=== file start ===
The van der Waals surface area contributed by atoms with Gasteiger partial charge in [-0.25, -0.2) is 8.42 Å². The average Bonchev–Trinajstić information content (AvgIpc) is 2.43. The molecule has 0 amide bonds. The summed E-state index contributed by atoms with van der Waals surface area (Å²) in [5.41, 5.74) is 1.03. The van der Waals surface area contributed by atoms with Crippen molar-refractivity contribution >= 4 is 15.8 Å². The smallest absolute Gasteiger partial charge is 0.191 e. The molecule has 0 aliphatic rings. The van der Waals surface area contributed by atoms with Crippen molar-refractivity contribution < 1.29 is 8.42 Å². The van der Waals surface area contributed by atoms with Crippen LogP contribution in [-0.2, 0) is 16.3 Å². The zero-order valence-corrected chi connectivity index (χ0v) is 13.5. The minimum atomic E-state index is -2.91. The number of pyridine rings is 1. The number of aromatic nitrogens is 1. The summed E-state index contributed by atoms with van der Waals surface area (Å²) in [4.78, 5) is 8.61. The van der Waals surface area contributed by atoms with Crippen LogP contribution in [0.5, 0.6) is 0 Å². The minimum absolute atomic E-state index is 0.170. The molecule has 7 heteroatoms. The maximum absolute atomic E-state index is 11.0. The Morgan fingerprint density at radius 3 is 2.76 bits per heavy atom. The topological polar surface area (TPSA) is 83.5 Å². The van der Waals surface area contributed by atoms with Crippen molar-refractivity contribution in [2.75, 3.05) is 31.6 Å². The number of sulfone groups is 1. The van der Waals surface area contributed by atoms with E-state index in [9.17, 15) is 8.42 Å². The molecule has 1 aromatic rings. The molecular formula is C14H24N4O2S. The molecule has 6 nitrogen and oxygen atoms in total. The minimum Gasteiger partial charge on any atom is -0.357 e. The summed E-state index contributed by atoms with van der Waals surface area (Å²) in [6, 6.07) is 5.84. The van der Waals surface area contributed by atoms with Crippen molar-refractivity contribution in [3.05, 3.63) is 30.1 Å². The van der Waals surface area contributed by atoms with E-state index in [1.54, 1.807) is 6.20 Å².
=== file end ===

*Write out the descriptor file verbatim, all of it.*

The van der Waals surface area contributed by atoms with Gasteiger partial charge in [-0.25, -0.2) is 8.42 Å². The average Bonchev–Trinajstić information content (AvgIpc) is 2.43. The molecule has 0 amide bonds. The summed E-state index contributed by atoms with van der Waals surface area (Å²) in [5.41, 5.74) is 1.03. The van der Waals surface area contributed by atoms with Crippen molar-refractivity contribution >= 4 is 15.8 Å². The smallest absolute Gasteiger partial charge is 0.191 e. The molecule has 0 aliphatic rings. The van der Waals surface area contributed by atoms with Crippen molar-refractivity contribution < 1.29 is 8.42 Å². The van der Waals surface area contributed by atoms with Crippen LogP contribution in [-0.2, 0) is 16.3 Å². The zero-order valence-corrected chi connectivity index (χ0v) is 13.5. The minimum atomic E-state index is -2.91. The number of pyridine rings is 1. The number of aromatic nitrogens is 1. The summed E-state index contributed by atoms with van der Waals surface area (Å²) in [4.78, 5) is 8.61. The van der Waals surface area contributed by atoms with Crippen LogP contribution in [0.5, 0.6) is 0 Å². The minimum absolute atomic E-state index is 0.170. The molecule has 7 heteroatoms. The maximum absolute atomic E-state index is 11.0. The Morgan fingerprint density at radius 3 is 2.76 bits per heavy atom. The topological polar surface area (TPSA) is 83.5 Å². The van der Waals surface area contributed by atoms with Crippen molar-refractivity contribution in [2.75, 3.05) is 31.6 Å². The number of sulfone groups is 1. The van der Waals surface area contributed by atoms with E-state index in [9.17, 15) is 8.42 Å². The molecule has 1 aromatic rings. The molecular formula is C14H24N4O2S. The molecule has 6 nitrogen and oxygen atoms in total. The minimum Gasteiger partial charge on any atom is -0.357 e. The summed E-state index contributed by atoms with van der Waals surface area (Å²) in [6, 6.07) is 5.84. The van der Waals surface area contributed by atoms with Crippen molar-refractivity contribution in [3.05, 3.63) is 30.1 Å². The van der Waals surface area contributed by atoms with E-state index in [1.54, 1.807) is 6.20 Å².